What is a septic tank or what is a septic system?
A septic tank is a large holding tank where human waste can decompose into recyclable water or effluent and can be returned to nature. The environmentally dangerous parts can be pumped away and carted off by a truck with a huge vacuum cleaning device, and hauled away to be properly disposed of. Septic tanks have poisonous gasses and should never be entered.
The septic system is comprised of two parts: the tank, and the drain field or leach field. The waste water runs from the house into the tank, there it separates naturally into a scum layer which is floating on top and a sludge layer of heavier materials which sinks to the bottom. Gases will eventually vent into the atmosphere as part of the septic tank’s plumbing system. The tank holds the solids to prevent them from leaching into the surrounding environment and allows the first stage of the bacterial process. Between the sludge and the scum is the relatively clear water (effluent) which is filtered to the distribution box or header pipe and ultimately to the drain field or leach bed which is an area of ground around the tank that can absorb the liquid. Problems occur when there is a blockage in the septic tank or the drain field becomes saturated and can no longer absorb the water or effluent.
1. Question: How do I know if my septic is full?
A: Septic tanks are designed to be filled to the bottom of the outlet baffle, then water exits the tank into the drain field every time water enters the tank from the house.
2. Q: What are some warning signs my septic needs servicing?
A: Toilets that are slow to flush, don’t flush, or septic water backing upon low lying plumbing areas.
3. Q: Where do they take that “stuff?”
A: I have made many jokes about this, but the truth is…. The septage is taken to a local sewer plant where it is treated, the water is used for irrigation, IQ water. The solids as sent to a local fertilizer plant, pasteurized and used for fertilizer.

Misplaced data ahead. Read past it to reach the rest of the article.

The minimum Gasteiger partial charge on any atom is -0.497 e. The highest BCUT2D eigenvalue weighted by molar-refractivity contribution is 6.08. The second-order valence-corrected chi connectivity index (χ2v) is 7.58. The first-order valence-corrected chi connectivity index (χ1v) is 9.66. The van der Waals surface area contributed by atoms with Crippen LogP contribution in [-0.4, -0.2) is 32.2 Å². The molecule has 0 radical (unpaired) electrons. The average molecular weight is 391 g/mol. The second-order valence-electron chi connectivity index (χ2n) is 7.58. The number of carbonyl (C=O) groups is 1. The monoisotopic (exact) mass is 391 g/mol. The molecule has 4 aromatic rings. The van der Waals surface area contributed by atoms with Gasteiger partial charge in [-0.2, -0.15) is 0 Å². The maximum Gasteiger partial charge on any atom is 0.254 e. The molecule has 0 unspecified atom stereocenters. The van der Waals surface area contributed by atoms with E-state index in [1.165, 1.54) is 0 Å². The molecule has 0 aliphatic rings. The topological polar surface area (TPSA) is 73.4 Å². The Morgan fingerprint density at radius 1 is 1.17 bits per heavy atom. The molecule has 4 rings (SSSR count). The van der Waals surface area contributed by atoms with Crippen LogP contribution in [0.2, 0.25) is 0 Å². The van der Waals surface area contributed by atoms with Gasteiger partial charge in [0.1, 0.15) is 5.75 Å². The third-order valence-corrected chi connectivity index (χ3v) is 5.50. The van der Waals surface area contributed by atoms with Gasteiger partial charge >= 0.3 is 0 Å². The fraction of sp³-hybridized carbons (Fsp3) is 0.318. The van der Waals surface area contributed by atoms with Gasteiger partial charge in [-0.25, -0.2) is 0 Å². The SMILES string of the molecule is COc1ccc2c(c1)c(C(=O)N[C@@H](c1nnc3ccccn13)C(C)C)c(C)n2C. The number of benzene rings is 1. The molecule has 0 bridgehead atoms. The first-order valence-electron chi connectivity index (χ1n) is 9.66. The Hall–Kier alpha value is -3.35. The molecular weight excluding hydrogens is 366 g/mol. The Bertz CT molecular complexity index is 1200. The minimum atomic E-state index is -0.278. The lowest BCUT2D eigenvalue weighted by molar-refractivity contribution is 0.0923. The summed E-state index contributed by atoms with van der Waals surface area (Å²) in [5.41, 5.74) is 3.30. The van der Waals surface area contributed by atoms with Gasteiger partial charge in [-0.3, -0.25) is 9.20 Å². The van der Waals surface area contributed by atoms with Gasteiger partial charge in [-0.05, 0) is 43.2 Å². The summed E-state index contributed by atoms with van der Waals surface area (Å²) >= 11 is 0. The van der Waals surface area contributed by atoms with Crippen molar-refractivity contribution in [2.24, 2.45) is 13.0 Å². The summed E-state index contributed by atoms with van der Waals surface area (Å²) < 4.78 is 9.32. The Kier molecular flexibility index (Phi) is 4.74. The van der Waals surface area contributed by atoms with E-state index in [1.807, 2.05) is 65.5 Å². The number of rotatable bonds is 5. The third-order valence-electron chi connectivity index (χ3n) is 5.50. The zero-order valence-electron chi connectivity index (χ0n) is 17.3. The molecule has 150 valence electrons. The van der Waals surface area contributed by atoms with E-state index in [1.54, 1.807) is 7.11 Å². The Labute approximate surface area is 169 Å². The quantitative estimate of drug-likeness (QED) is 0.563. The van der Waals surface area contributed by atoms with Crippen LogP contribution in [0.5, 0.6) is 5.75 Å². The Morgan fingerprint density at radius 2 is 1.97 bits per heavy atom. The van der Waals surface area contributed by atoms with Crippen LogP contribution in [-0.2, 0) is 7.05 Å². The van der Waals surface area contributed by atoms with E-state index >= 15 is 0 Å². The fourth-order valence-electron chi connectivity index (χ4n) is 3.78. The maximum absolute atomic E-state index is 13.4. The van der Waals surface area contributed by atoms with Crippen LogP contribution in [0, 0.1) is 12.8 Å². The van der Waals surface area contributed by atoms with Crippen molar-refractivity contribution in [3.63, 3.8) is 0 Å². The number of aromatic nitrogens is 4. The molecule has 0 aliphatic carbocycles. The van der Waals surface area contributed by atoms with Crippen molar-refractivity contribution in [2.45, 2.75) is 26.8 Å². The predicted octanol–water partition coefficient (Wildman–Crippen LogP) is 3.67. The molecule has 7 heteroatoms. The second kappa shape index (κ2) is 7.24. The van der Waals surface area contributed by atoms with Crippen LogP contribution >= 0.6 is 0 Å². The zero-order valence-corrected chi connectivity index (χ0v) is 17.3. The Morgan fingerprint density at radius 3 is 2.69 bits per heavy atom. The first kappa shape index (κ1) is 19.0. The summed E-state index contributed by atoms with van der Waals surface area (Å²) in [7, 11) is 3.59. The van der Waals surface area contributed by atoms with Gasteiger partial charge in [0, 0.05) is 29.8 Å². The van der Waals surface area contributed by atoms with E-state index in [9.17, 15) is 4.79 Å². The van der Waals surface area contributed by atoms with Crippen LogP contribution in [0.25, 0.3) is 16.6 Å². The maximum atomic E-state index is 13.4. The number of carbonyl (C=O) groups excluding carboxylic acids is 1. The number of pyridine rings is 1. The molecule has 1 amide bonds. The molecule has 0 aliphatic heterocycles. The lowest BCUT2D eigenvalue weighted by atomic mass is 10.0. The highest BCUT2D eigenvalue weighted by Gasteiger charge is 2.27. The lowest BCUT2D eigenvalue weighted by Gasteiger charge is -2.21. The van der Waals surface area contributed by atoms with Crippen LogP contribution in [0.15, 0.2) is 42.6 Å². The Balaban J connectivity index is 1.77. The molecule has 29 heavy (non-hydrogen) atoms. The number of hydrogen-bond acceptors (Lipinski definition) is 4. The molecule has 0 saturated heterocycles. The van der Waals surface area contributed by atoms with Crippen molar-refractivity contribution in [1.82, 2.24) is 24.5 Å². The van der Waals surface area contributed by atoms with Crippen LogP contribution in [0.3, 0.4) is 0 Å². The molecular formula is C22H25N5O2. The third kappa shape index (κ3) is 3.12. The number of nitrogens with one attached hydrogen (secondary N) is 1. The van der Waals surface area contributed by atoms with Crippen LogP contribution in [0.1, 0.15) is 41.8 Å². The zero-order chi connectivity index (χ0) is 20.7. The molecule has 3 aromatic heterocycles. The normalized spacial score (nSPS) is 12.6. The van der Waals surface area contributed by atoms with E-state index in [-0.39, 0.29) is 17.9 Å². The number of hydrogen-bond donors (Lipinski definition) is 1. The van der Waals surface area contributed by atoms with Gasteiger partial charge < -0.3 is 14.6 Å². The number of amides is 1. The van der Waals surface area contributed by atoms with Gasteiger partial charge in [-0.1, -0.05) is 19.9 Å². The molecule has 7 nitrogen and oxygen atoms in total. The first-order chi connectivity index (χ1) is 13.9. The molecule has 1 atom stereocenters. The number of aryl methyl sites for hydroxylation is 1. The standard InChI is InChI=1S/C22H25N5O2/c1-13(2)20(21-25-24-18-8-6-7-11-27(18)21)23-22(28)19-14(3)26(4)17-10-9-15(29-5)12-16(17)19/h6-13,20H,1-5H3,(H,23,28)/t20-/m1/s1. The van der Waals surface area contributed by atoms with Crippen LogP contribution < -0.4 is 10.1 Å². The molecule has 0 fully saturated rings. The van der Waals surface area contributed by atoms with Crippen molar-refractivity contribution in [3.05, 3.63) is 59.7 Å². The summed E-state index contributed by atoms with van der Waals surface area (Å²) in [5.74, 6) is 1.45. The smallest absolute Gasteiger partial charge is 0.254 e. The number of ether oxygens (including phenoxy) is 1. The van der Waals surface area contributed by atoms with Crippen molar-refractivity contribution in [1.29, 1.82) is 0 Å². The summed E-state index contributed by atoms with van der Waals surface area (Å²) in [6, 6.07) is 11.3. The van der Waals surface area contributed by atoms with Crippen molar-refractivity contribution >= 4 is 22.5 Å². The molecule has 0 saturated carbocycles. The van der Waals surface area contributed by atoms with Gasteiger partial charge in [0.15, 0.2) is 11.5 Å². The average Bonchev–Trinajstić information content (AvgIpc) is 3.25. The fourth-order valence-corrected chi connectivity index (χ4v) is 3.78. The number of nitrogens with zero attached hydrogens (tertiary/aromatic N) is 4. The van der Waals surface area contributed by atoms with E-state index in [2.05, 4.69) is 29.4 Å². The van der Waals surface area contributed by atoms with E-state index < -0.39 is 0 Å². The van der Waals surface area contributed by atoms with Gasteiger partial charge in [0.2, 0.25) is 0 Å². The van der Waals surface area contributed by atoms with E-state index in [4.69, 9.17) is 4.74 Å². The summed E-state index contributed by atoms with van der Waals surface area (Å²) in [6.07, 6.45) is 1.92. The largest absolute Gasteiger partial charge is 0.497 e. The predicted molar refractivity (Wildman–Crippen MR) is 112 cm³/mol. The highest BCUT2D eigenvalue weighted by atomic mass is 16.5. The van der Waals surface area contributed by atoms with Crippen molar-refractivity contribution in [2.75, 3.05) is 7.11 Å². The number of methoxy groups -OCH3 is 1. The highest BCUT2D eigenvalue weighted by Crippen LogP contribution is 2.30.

4. Q: What about adding bacteria like “RID-X?”
A: Adding bacteria never hurts, some tanks perform well without any bacteria. Others, new ones or ones that have a lot of solids may benefit from adding bacteria.
5. Q: Is adding bacteria enough?
A: Nothing takes the place of pumping your septic tank on a regular basis. Every 2-3 maybe 5 years for a larger tank or just one or two people on a single septic tank.
6. Q: I just pumped my tank, why is it “full” again.
A: Sometimes the drain field does not take water, effluent as we call it, for several reasons.
1. Over use, more water is being put into the drain field than it can absorb. a 300 Sq. Ft. drain field can absorb 300 gallons of water per day. More water and the drain field gets saturated, hydraulic overload we call it. Each person uses about 75 gallons per day of water, the more people the more water your septic system has to process.
2. There may be a filter on the outlet side preventing it from reaching the drain field. Filters are designed to keep solids from entering the drain field but become clogged and stop the effluent from leaving the septic tank.
3. Outlet pipes from the tank to the drain field often collapse or get clogged with roots preventing the flow of effluent from the tank to the drain field.
For further Questions Call: 5617471700 or Visit us at: Dan’s Backhoe Service Inc.